Art for Us: Let’s Discuss
January 7, 2018 @ 2:00 pm - 3:30 pm$30
Sundays, January 7 to 28, 2 p.m.
Led by Roger Dell and co-presented by the Farnsworth and CMCA
In this four-part discussion series led by long-time art museum educator and university instructor Roger Dell, participants will answer important questions concerning contemporary art and its historical context. Each session’s theme will be introduced by a brief slide presentation, followed by an honest and jargon-free conversation about the complexity of understanding contemporary art. Take-home readings will be provided at each session to follow up on ideas and prepare for the next session.
Session One: What is Art?
The artist John Baldessari once said “Art is anything an artist does.” Can we be satisfied with that? Writer and critic Susan Sontag believed that art is the process of producing objects of grace, intelligence, expressiveness, energy, and sensuousness. This session will go beyond these two definitions of art, while examining many different answers to the question: “What is art?”
Session Two: What is the Role of the Art World?
The world of art is so much more than the discrete, stand–alone objects we call art. These objects are created by a single artist (or sometimes an artist collective); however, as soon as these objects leave the studio and are encountered by viewers, people in the gallery and museum worlds, their reception becomes unpredictable – and truly exciting! This session will explore the role of the viewer and the many people who show and purchase art, and who consequently close the circle, helping determine what the work of art really is, what it means, and how it is viewed and used. We will also look at our personal roles when it comes to the experience of art.
Session Three: What is Artistic Beauty?
Can it be as simple as “beauty is in the eye of the beholder?” Probably not. There exists an entire 300-year old discipline in the humanities called “aesthetics,” which attempts to definite what beauty is and what it looks like. We will begin with a broad look at beauty, trace its beginnings back to the ancient Greeks, then zero-in on the history of beauty in the visual arts. What happens when Euro-centric concepts of beauty are applied to Asian art or contemporary art, for example? How is beauty defined in contemporary art, and do contemporary artists even consider beauty when creating their work?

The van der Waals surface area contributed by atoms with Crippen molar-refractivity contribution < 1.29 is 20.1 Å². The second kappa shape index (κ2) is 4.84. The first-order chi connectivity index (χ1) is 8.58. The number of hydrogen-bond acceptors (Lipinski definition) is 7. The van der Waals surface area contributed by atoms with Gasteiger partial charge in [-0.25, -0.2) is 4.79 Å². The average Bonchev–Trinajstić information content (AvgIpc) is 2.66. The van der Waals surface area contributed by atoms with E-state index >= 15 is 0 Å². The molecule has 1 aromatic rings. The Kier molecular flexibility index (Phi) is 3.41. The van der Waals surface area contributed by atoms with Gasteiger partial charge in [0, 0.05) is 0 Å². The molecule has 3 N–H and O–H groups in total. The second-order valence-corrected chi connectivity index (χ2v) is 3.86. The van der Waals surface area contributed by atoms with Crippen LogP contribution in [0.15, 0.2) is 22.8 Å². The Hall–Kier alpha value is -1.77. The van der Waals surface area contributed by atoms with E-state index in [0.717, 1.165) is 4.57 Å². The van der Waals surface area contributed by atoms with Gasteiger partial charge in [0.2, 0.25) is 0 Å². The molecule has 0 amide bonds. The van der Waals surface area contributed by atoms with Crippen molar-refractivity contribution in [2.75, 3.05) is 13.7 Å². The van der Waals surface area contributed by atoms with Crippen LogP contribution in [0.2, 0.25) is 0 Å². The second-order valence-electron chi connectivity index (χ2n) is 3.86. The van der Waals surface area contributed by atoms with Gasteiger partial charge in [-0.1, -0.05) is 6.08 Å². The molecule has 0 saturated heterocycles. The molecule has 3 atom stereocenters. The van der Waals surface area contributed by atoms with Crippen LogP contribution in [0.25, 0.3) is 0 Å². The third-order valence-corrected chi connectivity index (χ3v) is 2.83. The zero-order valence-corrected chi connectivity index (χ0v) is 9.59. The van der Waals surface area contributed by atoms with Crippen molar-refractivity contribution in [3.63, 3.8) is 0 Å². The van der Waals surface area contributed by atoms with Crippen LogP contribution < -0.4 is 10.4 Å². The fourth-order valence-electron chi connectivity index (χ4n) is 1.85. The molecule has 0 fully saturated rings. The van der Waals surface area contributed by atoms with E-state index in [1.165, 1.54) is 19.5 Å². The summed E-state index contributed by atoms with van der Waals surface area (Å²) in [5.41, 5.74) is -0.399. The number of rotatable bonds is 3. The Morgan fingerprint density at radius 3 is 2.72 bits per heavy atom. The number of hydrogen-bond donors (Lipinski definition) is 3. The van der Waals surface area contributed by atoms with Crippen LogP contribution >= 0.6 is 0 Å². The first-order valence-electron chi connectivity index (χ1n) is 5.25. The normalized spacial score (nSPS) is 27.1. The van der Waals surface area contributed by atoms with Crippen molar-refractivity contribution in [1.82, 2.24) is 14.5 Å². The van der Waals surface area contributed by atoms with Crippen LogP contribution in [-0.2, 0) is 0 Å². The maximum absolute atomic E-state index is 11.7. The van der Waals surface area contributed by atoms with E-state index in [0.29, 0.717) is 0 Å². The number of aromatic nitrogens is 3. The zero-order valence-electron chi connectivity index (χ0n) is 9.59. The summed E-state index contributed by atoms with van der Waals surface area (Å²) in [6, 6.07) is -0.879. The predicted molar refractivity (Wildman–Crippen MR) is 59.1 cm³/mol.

Session Four: What is the Role of Art within the Humanities?
Art was not originally included in the humanities when it was invented by the Greeks in the second half of the 5th century BCE. However, as time passed, and especially during the time of Leonardo, Michelangelo, and Raphael in the Italian Renaissance, art was brought into the discussion. While aesthetics (a subcategory of philosophy) and art history (a subcategory of history), are typically found within the humanities departments of universities today, the production of art is not. In this discussion, we will examine whether art is its own field, one allied with the humanities, and/or whether it is an integral part of the humanities.
Presenter and discussion facilitator Roger Dell has taught art history, art appreciation, arts education, and the history of art museums from Hawaii to Maine, including the University of Maine, Harvard University Graduate School of Education, and the Harvard Extension School. He is the former Director of Education at the Farnsworth Art Museum.
Cost: Series $36 General Admission; $30 for Farnsworth and CMCA members. Single Session $12 General Admission; $10 Farnsworth and CMCA members.
Locations: Sessions 1 & 2 will be held in the Farnsworth auditorium and sessions 3 & 4 will be held at CMCA.
Snow dates next day, Mondays at 2 p.m.
For advance registrations, your name will be held at will-call. Check-in begins in the main lobby a half-hour prior to the event start-time. Please note that 5 minutes prior to sold-out programs, any unclaimed seats will be released.
To register for the series click the Register button below. For single sessions, please click on the session title to be taken to that specific page.